ELisp: Problems of thing-at-point

By Xah Lee. Date: . Last updated: .

This page discuss some problems of the function thing-at-point.

For tutorial, see: ELisp: thing-at-point

thing-at-point Behavior Dependents on Syntax Table

When you call (thing-at-point 'word), what string you get exactly depends on the syntax table of the current buffer.

For example, if you always want your “symbol” to mean any alphanumeric plus hyphen -, you can't rely on thing-at-point to give you the right thing, because it may include low line _, or may not include hyphen, or may include apostrophe ', depending on the current major mode's syntax table.

You might think that depending on syntax table is great, because it provides a abstract layer that allows different languages to define its own syntactic units. But in practice, computer languages, or other arbitrary modes such as dired, irc, etc, they do not have concepts that neatly fit into {“symbol”, “word”}

This problem also applies for “things” of 'sentence, 'paragraph and all others.

Here's a test.

(defun f ()
  "print current word."
  (message "%s" (thing-at-point 'symbol)))

Eval the code. [see Evaluate Emacs Lisp Code]

Then, put the following in a buffer:


Put your cursor between “b”.

This is so as of 2021-03-06 GNU Emacs 27.1.

return nil problem

when you get a symbol, it returns nil if cursor is at a blank spot or empty line.

this is a problem because it means, you have to check the return status.

better if it just return current cursor positions as both begin and end.

return a cons pair problem

It returns a cons pair. This make it hard to use seq-setq and seq-let

Inconsistent Behavior for line

When you call (thing-at-point 'line), it return the line with the newline character. However, if the line is at the end of buffer with no newline , then no newline is included.

This means you have to write extra code to check the newline char.

This is so as of 2021-03-06 GNU Emacs 27.1 to at least 2024-03-24 emacs 29.

Here's a test.

(defun mytest ()
  "print current line."
  (message "[%s]" (thing-at-point 'line)))

Then, put the following in a buffer:

this line
last line

Make sure there is no newline char at the last line.

Then, call “f”, on the lines.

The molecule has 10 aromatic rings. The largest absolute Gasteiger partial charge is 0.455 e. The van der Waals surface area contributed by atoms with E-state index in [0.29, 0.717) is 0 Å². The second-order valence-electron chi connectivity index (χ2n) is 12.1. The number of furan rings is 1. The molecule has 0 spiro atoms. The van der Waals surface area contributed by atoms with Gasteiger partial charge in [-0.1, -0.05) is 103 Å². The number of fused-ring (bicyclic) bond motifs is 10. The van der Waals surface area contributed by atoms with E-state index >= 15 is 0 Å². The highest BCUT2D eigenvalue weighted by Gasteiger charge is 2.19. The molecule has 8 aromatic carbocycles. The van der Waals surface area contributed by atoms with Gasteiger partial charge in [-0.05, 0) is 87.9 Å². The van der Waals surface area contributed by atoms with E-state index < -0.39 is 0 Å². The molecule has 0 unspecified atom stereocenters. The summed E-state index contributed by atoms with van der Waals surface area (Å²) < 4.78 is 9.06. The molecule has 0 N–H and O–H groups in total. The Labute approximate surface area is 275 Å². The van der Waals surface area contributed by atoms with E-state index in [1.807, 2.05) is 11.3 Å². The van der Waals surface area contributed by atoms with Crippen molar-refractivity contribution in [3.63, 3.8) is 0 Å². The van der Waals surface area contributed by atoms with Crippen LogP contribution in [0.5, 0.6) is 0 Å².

If you want to get the line, and always without line ending char, better is:


[see ELisp: Functions on Line]

thing-at-point 'filename problem

if the file name contains non-ASCII character, it returns the wrong name.

Try test it on a line of this text: "some→thing.txt" . Non-ASCII file names happens for example when you download some Wikipedia image, it has en-dash in file name or é.

(defun xxtest ()
  "print `thing-at-point' filename"
  (message "[%s]" (thing-at-point 'filename)))

thing-at-point 'url problem (fixed as of emacs 24.4)

What thing-at-point returns is not necessarily the exact text under cursor. When the URL you want to grab does not start with “http”, it adds it.

This is FIXED as of emacs 24.4.1.

For example, if the text under cursor is


it'll return


This is very annoying.

Sometimes i just want to grab a sequence of chars that may be file path or URL, in a HTML file text such as href="my_cat.html" or href="http://example/my_cat.html". You do not know which in advance, but after you got the thing you can test it by checking for “http” or other things. But if you use thing-at-point with 'filename or 'url, it does things to the string that you didn't expect.

(thing-at-point 'url) gets confused if the URL contains parenthesis. e.g. http://en.wikipedia.org/wiki/Oz_(programming_language). (this is fixed in emacs 23.2. [see Emacs 23.2 (Released 2010-05)] )

Here's test code.

(defun f ()
  "print `thing-at-point' url"
  (message "[%s]" (thing-at-point 'url)))

Get Text Selection or Unit at Current Cursor Position

Starting with emacs 23.x, text selection is highlighted by default. (this means: transient-mark-mode is on by default. [see ELisp: Mark, Region, Active Region]) There's a new user interface idiom. When there is a text selection, the command will act on the text selection. Otherwise, the command acts on the current word, line, paragraph, buffer, etc, whichever is appropriate for the command. This is great because users don't have to think about whether to call the “-region” version of the command. [see Emacs 23 (Released 2009-07)]

When you write a command to do this, the code typically looks like this:

;; get current selection or word
(let (bds p1 p2 inputStr resultStr)

  ;; get boundary
  (if (use-region-p)
      (setq bds (cons (region-beginning) (region-end) ))
      (setq bds (bounds-of-thing-at-point 'word)) )
  (setq p1 (car bds) )
  (setq p2 (cdr bds) )

  ;; grab the string
  (setq inputStr (buffer-substring-no-properties p1 p2)  )

  ;; do something with inputStr here

  (delete-region p1 p2 ) ; delete the region
  (insert resultStr) ; insert new string

It takes about 6 lines to get the boundary and the string. If you are grabbing line, then you need few more lines to check EOL.

Alternative Solution: xah-get-thing.el

Because i need to grab the text so often, i got tired of repeatedly writing these 10 or so lines. I wrote a function that does this. See: Emacs: xah-get-thing.el.

Emacs Lisp, Get Thing at Point